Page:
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Marine Corps Air Station Beaufort

 

Marine Corps Air Station Beaufort

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Cpl. Oubigee Jones stands in the gym where he trains nearly every day aboard Marine Corps Air Station Beaufort, Aug. 30. Jones began fighting when he was eight years old. “I grew up in the streets of south Dallas, the hood basically. Everyone started fighting at a young age, whether it be to defend themselves or to earn their stripes.” Jones is an administrative specialist with Headquarters and Headquarters Squadron.
Cpl. Oubigee Jones stands in the gym where he trains nearly every day aboard Marine Corps Air Station Beaufort, Aug. 30. Jones began fighting when he was eight years old. “I grew up in the streets of south Dallas, the hood basically. Everyone started fighting at a young age, whether it be to defend themselves or to earn their stripes.” Jones is an administrative specialist with Headquarters and Headquarters Squadron.
Cpl. Oubigee Jones stands in the gym where he trains nearly every day aboard Marine Corps Air Station Beaufort, Aug. 30. Jones began fighting when he was eight years old. “I grew up in the streets of south Dallas, the hood basically. Everyone started fighting at a young age, whether it be to defend themselves or to earn their stripes.” Jones is an administrative specialist with Headquarters and Headquarters Squadron.
Cpl. Oubigee Jones stands in the gym where he trains nearly every day aboard Marine Corps Air Station Beaufort, Aug. 30. Jones began fighting when he was eight years old. “I grew up in the streets of south Dallas, the hood basically. Everyone started fighting at a young age, whether it be to defend themselves or to earn their stripes.” Jones is an administrative specialist with Headquarters and Headquarters Squadron.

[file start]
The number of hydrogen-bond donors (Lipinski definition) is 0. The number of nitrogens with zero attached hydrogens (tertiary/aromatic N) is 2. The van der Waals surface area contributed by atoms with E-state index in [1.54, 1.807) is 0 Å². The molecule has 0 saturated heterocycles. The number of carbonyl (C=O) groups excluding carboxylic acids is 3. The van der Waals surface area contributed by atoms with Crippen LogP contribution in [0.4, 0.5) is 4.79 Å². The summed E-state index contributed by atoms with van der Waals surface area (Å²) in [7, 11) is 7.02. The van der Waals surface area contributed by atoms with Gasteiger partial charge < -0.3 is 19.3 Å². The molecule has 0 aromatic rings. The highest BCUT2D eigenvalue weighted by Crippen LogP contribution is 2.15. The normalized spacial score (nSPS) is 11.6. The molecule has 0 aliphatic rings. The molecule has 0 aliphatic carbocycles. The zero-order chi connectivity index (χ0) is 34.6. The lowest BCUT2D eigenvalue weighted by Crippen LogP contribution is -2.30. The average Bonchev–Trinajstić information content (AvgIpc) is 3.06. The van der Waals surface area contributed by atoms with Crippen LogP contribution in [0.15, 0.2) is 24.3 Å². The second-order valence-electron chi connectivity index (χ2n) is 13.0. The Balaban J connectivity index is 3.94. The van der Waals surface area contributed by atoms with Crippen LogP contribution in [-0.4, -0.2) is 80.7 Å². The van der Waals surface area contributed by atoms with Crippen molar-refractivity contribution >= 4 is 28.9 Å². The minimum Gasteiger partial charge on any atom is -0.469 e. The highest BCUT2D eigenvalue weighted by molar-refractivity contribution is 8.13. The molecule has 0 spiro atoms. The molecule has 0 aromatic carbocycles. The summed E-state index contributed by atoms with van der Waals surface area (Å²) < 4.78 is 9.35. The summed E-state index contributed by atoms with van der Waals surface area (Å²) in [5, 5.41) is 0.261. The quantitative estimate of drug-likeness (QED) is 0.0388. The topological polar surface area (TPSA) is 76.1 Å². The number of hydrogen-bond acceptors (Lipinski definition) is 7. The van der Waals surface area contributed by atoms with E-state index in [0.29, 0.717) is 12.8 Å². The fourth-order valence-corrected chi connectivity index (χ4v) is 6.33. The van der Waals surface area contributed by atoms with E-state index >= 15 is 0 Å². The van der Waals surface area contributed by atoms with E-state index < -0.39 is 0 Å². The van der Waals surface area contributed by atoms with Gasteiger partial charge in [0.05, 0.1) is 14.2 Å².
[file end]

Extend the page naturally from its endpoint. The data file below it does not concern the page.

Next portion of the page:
Cpl. Oubigee Jones stands in the gym where he trains nearly every day aboard Marine Corps Air Station Beaufort, Aug. 30. Jones began fighting when he was eight years old. “I grew up in the streets of south Dallas, the hood basically. Everyone started fighting at a young age, whether it be to defend themselves or to earn their stripes.” Jones is an administrative specialist with Headquarters and Headquarters Squadron.
Attendants visit a booth during a military appreciation day on Laurel Bay, Aug. 25. The booth was sponsored by Highway 21 Drive-In movie theater.
A volunteer at a booth sprays a child’s hair with temporary dye at a military appreciation day on Laurel Bay, Aug.
25. The event was held to foster cohesion between the Tri-command and the local community. The booth was
sponsored by Great Clips.
Col. Timothy P. Miller, commanding officer of Marine Corps Air Station Beaufort, speaks to attendants of a military appreciation day on Laurel Bay, Aug. 25. The event was held to foster cohesion between the Tri-command and the local community.
Service members, their families and members of the local community attended a military appreciation day aboard Laurel Bay, Aug. 25. The Beaufort Chamber of Commerce
organized the event to thank the local members of the military for their service.
Lt. Col. Benedict G. Buerke relinquishes command of Marine Fighter Attack Squadron 312 to Lt. Col. Steven B. Bowden aboard Marine Corps Air Station Beaufort Aug. 10.
During the ceremony, Buerke was awarded the Bronze Star for his service as the commanding officer of the Checkerboards.